Don’t get me wrong, I’m as cross as the next kitchen novice about the archiving of 11,000 recipes on the Food section of the BBC website. Where else am I going to find about 26 different ways of making risotto? Before the rather feeble climbdown this afternoon, it seemed like a decision based purely on spite. “Oh, this brilliant, already-paid-for, low maintenance thing that provides an invaluable service to potentially millions of people? We’re getting rid of it”. It’s like something a low-level Dickens baddie would come up with, if Dickens baddies worked at the BBC (you can make your own jokes there; I’m not doing it all).
Outrage spread like wildfire across social media this morning, when the decision was announced. Unlike 87% of Twitter outrage, though, this was justified. The petition calling for a reversal of the decision gained 100,000 names within a few hours, and this backlash did at least prompt a sort-of response: “as much as possible” of the BBC Food content will be relocated to BBC Good Food. So that’s OK then.
Except it’s not, because Good Food is a far inferior site in terms of lay-out and navigation and general user-friendliness, and what on earth was wrong with the Food bit of the BBC site anyway? The official line is – because isn’t it always? – to do with saving money, but I’d imagine paying some unlucky web administrator to sit there and archive the recipes would cost more than, you know, LEAVING THEM ALONE. I’m not sure this is how the internet works, mind, so I’m willing to be corrected.
However. Yes, there’s always a however, isn’t there? While I love how quickly everyone signed that petition, and did so in such numbers that it actually got a response within hours, I do have to ask – where is that outrage every time a library closes? Where’s the swiftness, the sheer numbers, the “they can’t get away with this!” thought process? When the housing benefits for under-25s were cut – where was the energy then? When a nearly-destitute person has their benefits sanctioned for an arbitrary, bollocks reason – why are we not quite as angered? We are angry about these things – I know we are – but perhaps not enough. Not yet.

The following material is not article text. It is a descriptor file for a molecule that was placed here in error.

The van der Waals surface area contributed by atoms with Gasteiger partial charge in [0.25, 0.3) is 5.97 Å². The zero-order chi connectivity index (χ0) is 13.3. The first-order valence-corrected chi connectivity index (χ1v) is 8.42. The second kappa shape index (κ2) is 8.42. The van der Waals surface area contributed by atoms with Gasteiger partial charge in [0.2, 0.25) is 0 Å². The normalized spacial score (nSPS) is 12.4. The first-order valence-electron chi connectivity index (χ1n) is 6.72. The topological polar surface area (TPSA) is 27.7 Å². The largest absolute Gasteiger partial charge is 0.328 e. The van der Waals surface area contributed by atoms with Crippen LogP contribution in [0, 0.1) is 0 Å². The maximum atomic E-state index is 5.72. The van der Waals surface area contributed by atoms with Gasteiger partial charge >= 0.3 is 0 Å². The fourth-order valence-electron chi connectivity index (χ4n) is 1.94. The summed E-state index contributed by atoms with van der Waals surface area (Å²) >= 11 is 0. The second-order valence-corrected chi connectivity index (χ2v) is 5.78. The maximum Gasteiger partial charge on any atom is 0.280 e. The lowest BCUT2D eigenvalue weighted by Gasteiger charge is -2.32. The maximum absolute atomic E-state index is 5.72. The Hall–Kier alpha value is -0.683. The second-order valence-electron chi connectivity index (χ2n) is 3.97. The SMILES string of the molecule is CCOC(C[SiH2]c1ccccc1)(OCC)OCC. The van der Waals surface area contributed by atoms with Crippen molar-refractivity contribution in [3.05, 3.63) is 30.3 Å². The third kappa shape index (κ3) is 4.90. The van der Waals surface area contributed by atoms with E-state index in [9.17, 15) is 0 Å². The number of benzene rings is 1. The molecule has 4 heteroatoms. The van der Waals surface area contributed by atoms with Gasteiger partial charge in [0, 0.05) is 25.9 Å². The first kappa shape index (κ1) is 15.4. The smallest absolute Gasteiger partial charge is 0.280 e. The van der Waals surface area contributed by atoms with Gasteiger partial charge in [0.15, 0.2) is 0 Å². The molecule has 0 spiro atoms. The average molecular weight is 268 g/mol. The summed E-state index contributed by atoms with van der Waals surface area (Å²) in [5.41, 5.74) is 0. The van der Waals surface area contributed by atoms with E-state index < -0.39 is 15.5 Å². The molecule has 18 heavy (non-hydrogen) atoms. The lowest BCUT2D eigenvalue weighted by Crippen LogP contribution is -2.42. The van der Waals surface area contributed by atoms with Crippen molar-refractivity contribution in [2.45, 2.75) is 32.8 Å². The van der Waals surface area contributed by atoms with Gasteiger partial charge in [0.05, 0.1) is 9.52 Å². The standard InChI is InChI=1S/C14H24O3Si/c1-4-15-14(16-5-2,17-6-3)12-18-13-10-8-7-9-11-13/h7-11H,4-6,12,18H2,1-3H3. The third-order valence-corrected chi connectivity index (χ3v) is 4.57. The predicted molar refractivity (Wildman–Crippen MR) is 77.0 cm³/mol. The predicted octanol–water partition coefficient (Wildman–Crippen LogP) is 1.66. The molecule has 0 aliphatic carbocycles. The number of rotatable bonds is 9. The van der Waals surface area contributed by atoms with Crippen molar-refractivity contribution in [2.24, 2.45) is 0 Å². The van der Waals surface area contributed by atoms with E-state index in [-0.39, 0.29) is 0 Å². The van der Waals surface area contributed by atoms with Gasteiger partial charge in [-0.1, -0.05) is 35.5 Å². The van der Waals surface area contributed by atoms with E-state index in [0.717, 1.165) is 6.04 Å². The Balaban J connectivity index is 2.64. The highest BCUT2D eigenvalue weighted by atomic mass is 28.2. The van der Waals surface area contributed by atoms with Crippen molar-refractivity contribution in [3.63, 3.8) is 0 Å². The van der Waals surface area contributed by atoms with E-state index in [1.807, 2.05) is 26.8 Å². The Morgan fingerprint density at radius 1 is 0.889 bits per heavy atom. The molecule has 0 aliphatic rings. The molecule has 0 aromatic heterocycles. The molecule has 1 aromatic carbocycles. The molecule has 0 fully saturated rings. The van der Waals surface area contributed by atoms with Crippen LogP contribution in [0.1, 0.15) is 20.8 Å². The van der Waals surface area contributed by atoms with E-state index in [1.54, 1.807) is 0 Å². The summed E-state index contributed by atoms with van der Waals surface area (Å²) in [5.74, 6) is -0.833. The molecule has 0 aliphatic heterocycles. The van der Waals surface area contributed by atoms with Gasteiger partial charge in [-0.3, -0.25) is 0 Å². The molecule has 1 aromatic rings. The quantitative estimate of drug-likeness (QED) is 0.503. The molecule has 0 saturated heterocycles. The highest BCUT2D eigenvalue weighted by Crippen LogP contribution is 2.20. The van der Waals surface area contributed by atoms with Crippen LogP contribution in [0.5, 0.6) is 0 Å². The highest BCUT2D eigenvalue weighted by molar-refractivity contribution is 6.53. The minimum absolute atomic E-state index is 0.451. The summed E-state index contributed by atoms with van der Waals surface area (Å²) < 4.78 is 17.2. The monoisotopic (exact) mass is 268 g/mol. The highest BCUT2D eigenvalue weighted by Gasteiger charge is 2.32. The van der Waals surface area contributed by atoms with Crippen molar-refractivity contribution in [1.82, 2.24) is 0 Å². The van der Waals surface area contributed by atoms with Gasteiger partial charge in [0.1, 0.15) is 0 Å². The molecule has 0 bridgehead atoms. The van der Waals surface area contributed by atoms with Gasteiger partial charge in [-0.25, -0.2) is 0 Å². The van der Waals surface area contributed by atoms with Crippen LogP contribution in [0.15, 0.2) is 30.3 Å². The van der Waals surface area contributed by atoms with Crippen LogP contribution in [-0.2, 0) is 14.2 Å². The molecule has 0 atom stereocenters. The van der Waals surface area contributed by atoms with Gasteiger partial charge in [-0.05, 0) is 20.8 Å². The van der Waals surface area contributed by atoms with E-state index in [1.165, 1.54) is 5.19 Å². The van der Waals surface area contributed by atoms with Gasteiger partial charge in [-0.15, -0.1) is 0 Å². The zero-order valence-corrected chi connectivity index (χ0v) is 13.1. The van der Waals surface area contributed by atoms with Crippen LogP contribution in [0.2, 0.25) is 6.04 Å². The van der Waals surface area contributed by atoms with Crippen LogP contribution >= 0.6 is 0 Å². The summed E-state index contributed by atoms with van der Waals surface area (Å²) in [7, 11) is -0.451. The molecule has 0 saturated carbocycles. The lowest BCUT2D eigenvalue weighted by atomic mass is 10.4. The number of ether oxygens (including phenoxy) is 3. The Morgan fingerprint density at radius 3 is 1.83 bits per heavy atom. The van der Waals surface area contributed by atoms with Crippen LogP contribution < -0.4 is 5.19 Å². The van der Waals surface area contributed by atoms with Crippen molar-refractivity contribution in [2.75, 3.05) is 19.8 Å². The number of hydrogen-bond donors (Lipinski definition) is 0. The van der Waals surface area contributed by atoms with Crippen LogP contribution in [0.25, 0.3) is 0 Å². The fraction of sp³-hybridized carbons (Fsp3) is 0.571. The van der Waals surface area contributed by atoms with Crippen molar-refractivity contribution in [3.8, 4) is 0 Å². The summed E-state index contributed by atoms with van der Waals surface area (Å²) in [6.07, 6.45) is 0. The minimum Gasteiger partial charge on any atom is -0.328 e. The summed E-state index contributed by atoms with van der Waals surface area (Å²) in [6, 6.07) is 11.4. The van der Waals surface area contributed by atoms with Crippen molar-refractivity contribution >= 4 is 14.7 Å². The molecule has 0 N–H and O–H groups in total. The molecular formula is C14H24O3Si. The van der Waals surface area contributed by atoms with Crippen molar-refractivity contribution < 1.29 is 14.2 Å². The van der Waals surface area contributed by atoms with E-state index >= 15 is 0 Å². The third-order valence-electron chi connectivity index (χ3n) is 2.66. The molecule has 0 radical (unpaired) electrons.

I know the answer to the above questions – the closure of one library in one town doesn’t affect the people of a town 100 miles away. If you’re not under 25, and are not worried about housing, maybe it doesn’t matter than a 22-year-old now can’t get the help they need. When one person you don’t know loses out on some money, your life doesn’t change. It’s easy to sign a petition that calls for the preserving of a simple, low-effort thing that loads of people quite like. Not that we should dismiss the easy victories; they still count, of course they do.
A few weeks ago, I was discussing the doctors’ contract dispute with a friend who currently lives in Australia. “When I read about it,” he said, “I couldn’t believe Westminster wasn’t burning. Aren’t people militant about keeping the NHS?”
I thought we were. I’m not sure when the tipping point’s going to come, though, if it hasn’t come yet. How much more nonsense do we swallow, in the frankly rather foggy name of “austerity”? How many more generations get priced out of the housing market before we go, “hang on a minute, that’s really Not On”? How many more jobs get downgraded to “low-skilled” with pay to match? How much more of London becomes merely a playground for only the stonkingly rich – a ‘Hameau de la Reine’ of a city?
If we can demand – and get – a sort-of climbdown in the space of a few hours, with just some people and some computers, we can demand change elsewhere. It’s just wanting it badly enough.